I'm an academic and did a lot of my training in Irish literature, history and culture, as well as spending a good stint in the Anglo-Saxon era so I could write about Seamus Heaney's translation of Beowulf (literally bear-wolf, bringing up the bear-god-man thing again). Going off what Jim was saying I know a lot of Irish customs were incorporated into the Catholic church on that island -- churches were built on top of pagan holy wells, for instance, and the priests just recast the mythology of such locations in Christian terms. That's actually also how Beowulf gets written; there's a lot of Christianity jammed into odd spots, and those parts are clearly not in accord with other parts of the story. Versions of the pagan story were known, but the monks transcribed such stories and wove in elements of their myth as a way to introduce the new faith. The ones who tried to just tell the Anglo-Saxons or Danes or Scots or Irish that their pagan worldview was wrong and they needed to convert or be damned often got a nasty headache. Something like Beowulf, in that light, becomes a form of propaganda.

So there you could trace the outlines of an animal-worshiping cult that gets mythologized into a super-hero who is in turn re-mythologized with a little Christian salt and pepper.

But as for women being property, that wasn't always the case -- again, going back to those North Atlantic islands, before the imposition of Christianity and Roman culture in general, women were on much more equal footing with men. They could own property, divorce if they chose, and even be tribal or military leaders. I'd have to double-check their response to rape, but off the top of my head, I think it was something that a woman could divorce over, take property as recompense, and wouldn't get in trouble if she killed her rapist husband. (In fact I think it wasn't unheard of for a man to be raped by a woman, but in general I don't think it was a staple activity that got folded into holy scrolls like in the Middle East.)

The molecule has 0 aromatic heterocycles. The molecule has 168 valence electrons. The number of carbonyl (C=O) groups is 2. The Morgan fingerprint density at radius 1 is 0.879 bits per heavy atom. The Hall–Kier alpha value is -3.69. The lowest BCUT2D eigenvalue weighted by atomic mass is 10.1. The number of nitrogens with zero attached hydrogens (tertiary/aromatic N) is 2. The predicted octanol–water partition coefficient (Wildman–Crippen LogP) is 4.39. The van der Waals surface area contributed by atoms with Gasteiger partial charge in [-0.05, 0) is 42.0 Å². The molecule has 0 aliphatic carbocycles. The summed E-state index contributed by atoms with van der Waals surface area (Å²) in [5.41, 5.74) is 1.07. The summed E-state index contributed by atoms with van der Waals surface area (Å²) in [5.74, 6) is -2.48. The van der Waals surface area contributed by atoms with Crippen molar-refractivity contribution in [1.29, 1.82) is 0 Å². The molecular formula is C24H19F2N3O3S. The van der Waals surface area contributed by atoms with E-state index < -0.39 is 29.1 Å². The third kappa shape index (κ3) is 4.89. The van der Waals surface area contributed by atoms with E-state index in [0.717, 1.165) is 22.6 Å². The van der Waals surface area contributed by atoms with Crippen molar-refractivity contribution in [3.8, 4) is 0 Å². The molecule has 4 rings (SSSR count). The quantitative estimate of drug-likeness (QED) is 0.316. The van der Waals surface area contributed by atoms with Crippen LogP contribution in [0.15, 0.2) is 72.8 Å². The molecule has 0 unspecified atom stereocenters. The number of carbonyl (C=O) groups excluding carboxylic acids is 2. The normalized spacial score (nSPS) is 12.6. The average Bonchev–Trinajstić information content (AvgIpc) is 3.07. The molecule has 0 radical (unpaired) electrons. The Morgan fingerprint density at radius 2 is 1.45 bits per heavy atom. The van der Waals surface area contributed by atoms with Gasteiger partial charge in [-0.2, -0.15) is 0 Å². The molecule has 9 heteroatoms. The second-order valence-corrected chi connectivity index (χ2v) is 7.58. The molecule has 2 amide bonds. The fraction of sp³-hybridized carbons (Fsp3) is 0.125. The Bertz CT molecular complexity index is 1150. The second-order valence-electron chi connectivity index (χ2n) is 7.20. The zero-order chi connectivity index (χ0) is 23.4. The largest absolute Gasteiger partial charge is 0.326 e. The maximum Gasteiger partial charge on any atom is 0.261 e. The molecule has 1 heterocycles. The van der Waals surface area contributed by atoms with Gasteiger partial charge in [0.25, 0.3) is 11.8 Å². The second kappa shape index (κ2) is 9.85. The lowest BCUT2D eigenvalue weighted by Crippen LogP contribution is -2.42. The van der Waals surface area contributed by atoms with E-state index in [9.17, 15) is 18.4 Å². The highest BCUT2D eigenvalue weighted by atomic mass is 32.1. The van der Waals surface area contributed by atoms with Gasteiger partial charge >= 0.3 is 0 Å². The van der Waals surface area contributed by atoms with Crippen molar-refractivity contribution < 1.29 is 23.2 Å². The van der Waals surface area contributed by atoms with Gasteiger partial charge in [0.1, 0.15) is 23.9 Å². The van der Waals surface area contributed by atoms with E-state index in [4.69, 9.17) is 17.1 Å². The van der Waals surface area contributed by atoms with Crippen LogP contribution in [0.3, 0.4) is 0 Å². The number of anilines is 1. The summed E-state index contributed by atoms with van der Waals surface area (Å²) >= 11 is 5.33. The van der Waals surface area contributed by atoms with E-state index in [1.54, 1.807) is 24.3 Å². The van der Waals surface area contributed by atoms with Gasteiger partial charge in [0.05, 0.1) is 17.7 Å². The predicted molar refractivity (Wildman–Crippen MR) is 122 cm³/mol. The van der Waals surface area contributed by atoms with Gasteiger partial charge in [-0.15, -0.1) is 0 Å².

But as for women being property, that wasn't always the case -- again, going back to those North Atlantic islands, before the imposition of Christianity and Roman culture in general, women were on much more equal footing with men.

This pretty much jives with my statements, though. Wasn't the Scandinavian region the last part of Europe to settle down and develop fully agricultural societies?
There are some very good recent examples of religion subjugating the local culture. One of my theology professors was fond of telling the stories about Seventh-day Adventist missionaries going into an African village and noticing that the women were covered from their waist to their ankles. They waited until they had converted everybody to the Advent message before having the women raise their skirts from their waists to their arm pits.

The missionaries were very proud of how they had improved the modesty and morality of the village, until they noticed a lot more adultery and single women getting pregnant. Totally baffled they asked one of the local elders how this could be. The answer they got was that breasts were very functional and not sexual, but to see a woman's calf...

Rather than allow them to return their skirts to where they had been for thousands of years, the missionaries just made all the women make new clothes that covers everything below the armpits.

The professor used this as an example of how since religion is contextualized in your culture, that you need to recontextualize it, rather than just export it.

The Catholics were the best at doing this, Protestants have sucked at it. As far as I know Muslims have not done a very good job of it either, although the only Muslim country I've been to is Jordan, so it's already contextualized to Bedouin culture to begin with.

One thing that is unfortunate is that in a lot of areas the records are very poor before the current dominate religion arrived, so it's hard to tell what values were already there.